Country Music Hall of Fame Updates Taylor Swift Education Center With New Artifacts

0
75
photo courtesy of Country Music Hall of Fame

The Country Music Hall of Fame® and Museum has updated the display in its Taylor Swift Education Center with several new artifacts from Swift’s early career. Items on display include key musical instruments used by Swift that illustrate her origins in country music, as well as educate audiences on the musical traditions of the genre. These objects will be on view for museum visitors through spring 2025 and are accessible with general museum admission.

Swift got her professional music start in country music, writing songs and recording in Nashville as a teenager. She released her first album, titled “Taylor Swift”, in 2006 when she was 16. On her first four albums (released between 2006 and 2012), Swift’s sound often included traditional country music instruments, such as acoustic guitars, banjos, dobros, fiddles and mandolins – sometimes playing acoustic guitar or banjo herself on the tracks. More recently, her “Taylor Swift | The Eras Tour” became the highest-earning concert tour ever in 2023 and she has released her newest album THE TORTURED POETS DEPARTMENT.

Swift’s instruments on display correlate with items and themes found in Thomas Hart Benton’s iconic painting “The Sources of Country Music” located in the museum’s Hall of Fame Rotunda, depicting the musical and cultural roots of country music. Commissioned in 1973 by the museum, the six-foot by ten-foot mural is a synthesis of the artist, country music subject matter and the museum’s educational mission.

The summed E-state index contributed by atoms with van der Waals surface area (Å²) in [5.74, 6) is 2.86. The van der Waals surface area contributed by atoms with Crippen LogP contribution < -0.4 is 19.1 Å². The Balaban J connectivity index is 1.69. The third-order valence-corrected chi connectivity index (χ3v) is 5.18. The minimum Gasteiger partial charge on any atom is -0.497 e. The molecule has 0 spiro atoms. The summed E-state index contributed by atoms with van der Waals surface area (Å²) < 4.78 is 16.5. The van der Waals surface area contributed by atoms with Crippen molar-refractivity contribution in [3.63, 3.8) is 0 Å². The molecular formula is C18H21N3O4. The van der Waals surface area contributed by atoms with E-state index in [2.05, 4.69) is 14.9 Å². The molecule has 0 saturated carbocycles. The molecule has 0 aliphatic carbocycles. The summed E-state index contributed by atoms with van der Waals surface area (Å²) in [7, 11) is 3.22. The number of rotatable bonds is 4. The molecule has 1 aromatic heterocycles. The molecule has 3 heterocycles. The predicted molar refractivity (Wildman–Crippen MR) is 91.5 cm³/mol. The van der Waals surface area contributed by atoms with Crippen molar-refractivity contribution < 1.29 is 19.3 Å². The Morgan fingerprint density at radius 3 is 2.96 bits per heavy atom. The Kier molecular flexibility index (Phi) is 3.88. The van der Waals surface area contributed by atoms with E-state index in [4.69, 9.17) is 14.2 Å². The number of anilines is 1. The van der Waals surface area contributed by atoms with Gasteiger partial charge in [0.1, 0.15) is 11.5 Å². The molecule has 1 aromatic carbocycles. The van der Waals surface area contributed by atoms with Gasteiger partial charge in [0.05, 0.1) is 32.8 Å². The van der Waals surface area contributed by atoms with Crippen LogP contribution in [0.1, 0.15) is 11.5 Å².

Artifacts now on display include:
The custom-built Taylor PSGA Koa guitar with Swift’s name inlaid in mother-of-pearl on the fingerboard she played during her acoustic set on “The Red Tour” (2013–2014).

The Deering Boston B6 six-string acoustic-electric banjo Swift played when she performed her song “Mean” at the Grammy Awards in 2012. The song won Grammys for Best Country Solo Performance and Best Country Song. She drew “13” on the banjo head and inscribed it with handwritten lyrics to “Mean” along with drawings of clouds and stars.

The BCBG Max Azria silk handkerchief dress, accented with sequins, and BCBGirls metallic bronze-colored boots with decorative stitching Swift wore in 2006 at both the ACM Awards and when she performed at the CMA Music Festival.

A special artwork commemorating the 2023 U.S. leg of Swift’s 2023 “Taylor Swift | The Eras Tour” incorporating friendship bracelets that Swift received from fans.

An interactive display inviting visitors to create different pitches with a dulcimer will also be available to visitors.

The Taylor Swift Education Center is located within the museum’s galleries. The two-story, 7,500-square-foot center opened in 2013 and was made possible through a generous donation from Swift to the museum’s capital campaign, which doubled the size of the nonprofit cultural organization. The education center includes classrooms, youth art installations, interactive galleries and learning labs with resources to facilitate distance learning and songwriting programs. In 2023, more than 236,000 people were served through 1,275 virtual and educational programs offered by the museum — many of the onsite programs originated in the Taylor Swift Education Center.

Tennessee children ages 18 and under from Cheatham, Davidson, Robertson, Rutherford, Sumner, Williamson and Wilson counties receive free museum admission as part of Community Counts: Museum Admission Program for Locals. Up to two accompanying adults receive 25% off admission. Proof of residency required.

Subscribe to our FREE Newsletter

LEAVE A REPLY

Please enter your comment!
Please enter your name here